The San Francisco Bay Area is home to many landmark works of modern landscape architecture. While the names of Lawrence Halprin, Robert Royston, and Dan Kiley may not be known to a general public that just recently latched on to Eames and Neutra, the Washington, D.C.-based Cultural Landscape Foundation is trying to change that. This weekend, it is holding What’s Out There Weekend San Francisco, free tours of publicly accessible landscapes across the region, from San Francisco proper to Oakland down to Santa Clara.
These parks and plazas were created in the 50s and 60s, a time when landscape design was going through its own revolution. The tours are an outgrowth of the Cultural Landscape Foundation’s What’s Out There database, which documents projects with historical photos and identifies their creators. Yes, this is the same weekend of the AIA SF Home Tours, an unfortunate mistiming. However, this is a chance to tour your local park with an expert in the field who can truly provide a perspective on how it was infused with the ideals of modernism: among them, a sense that gardens and open space needed to welcome everyone.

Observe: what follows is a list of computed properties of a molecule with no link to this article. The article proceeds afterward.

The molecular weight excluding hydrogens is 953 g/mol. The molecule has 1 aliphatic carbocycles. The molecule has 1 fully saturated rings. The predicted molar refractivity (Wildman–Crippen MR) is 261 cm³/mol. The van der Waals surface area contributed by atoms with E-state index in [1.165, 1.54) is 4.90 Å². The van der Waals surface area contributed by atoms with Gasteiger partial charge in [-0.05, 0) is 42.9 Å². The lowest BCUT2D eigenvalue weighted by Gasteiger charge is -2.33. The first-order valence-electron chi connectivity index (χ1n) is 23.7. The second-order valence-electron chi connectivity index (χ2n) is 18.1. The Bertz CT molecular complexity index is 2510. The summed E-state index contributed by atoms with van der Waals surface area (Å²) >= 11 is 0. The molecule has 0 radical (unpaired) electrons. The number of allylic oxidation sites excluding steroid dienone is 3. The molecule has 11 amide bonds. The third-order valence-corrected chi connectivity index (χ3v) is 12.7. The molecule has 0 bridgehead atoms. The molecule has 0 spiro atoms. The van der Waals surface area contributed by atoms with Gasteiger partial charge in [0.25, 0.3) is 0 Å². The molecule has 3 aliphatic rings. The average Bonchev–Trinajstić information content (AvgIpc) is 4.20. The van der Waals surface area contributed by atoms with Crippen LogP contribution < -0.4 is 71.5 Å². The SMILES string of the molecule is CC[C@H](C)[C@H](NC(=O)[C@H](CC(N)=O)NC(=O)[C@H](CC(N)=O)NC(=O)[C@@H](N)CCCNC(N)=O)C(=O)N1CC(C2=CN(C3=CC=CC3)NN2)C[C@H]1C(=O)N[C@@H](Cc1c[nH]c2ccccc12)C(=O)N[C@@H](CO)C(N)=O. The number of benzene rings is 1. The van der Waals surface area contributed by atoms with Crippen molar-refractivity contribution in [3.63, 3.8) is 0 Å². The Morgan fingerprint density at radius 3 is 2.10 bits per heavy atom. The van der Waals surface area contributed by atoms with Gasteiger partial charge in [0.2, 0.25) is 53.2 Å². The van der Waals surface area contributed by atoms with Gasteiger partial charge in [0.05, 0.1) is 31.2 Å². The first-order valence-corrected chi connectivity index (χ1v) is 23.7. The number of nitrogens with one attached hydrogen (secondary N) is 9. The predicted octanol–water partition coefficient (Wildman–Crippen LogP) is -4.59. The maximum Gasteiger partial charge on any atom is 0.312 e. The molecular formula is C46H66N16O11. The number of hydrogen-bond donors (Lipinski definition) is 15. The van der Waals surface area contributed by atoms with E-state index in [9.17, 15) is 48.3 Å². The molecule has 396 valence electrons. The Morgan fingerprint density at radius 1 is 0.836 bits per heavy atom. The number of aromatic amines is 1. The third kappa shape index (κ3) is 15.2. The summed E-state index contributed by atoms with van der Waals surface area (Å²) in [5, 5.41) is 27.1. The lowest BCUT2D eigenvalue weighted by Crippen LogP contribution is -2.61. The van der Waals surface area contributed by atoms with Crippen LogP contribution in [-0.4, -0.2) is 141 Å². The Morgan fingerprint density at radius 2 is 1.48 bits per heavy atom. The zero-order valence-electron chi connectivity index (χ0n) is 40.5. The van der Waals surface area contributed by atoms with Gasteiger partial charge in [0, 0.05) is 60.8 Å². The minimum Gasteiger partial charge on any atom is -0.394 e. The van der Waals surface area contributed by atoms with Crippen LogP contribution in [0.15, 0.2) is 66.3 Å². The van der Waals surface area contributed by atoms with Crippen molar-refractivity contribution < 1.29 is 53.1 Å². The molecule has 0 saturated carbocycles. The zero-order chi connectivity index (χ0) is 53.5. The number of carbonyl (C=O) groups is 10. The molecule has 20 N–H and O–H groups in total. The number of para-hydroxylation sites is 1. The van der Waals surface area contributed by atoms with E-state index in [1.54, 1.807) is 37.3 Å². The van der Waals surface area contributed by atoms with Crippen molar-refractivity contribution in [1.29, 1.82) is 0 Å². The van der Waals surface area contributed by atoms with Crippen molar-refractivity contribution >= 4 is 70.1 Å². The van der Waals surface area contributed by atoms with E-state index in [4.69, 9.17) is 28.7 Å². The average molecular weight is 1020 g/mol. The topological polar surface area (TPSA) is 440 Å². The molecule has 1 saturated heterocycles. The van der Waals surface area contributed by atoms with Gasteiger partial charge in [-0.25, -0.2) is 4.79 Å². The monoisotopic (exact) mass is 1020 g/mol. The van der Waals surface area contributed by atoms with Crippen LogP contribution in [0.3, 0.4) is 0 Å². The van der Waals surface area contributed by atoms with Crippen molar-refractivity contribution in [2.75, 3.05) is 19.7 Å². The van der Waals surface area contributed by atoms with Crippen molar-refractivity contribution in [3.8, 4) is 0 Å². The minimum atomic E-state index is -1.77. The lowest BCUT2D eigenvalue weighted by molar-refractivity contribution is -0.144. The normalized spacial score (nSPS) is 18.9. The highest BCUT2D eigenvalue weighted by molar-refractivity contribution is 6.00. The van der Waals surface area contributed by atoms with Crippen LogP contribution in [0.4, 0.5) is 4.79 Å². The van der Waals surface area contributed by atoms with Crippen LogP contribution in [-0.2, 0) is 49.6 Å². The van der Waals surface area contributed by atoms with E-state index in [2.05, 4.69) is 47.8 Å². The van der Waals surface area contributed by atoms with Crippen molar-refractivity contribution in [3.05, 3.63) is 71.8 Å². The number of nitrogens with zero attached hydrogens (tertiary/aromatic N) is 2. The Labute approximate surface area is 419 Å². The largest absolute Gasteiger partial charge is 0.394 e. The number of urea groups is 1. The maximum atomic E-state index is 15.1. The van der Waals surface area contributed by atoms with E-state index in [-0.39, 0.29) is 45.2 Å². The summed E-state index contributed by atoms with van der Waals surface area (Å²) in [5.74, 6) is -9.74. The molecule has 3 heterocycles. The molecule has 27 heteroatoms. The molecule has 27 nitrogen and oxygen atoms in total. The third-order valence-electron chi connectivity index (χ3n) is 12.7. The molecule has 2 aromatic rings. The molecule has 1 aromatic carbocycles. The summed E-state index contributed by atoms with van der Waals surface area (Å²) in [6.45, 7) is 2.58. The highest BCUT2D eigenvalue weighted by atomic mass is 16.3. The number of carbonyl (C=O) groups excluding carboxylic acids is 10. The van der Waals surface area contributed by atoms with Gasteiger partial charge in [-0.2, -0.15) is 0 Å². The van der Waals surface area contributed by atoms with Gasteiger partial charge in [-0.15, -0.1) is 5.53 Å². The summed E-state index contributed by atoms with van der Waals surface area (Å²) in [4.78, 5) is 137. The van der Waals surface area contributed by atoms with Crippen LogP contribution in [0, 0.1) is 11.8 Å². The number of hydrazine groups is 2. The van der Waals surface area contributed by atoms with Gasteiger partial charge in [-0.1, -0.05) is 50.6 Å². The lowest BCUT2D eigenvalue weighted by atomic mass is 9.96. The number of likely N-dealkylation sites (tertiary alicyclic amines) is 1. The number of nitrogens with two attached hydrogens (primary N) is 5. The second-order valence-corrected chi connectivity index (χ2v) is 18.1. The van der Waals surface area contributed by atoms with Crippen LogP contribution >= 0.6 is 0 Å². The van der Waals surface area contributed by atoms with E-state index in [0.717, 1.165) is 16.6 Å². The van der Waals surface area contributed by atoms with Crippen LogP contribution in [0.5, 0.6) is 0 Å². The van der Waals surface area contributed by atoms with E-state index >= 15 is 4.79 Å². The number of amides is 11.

Of particular interest are two groundbreaking roof gardens, both in Oakland: the Oakland Museum of California’s remarkable roof terraces by Dan Kiley and Geraldine Knight Scott; and the Kaiser Center roof garden, with its pleasingly biomorphic shapes, by Ted Osmundson and David Arbegast. The tours are free, but registration is highly recommended. So have a look at the complete lineup and see what fits in with your weekend schedule.
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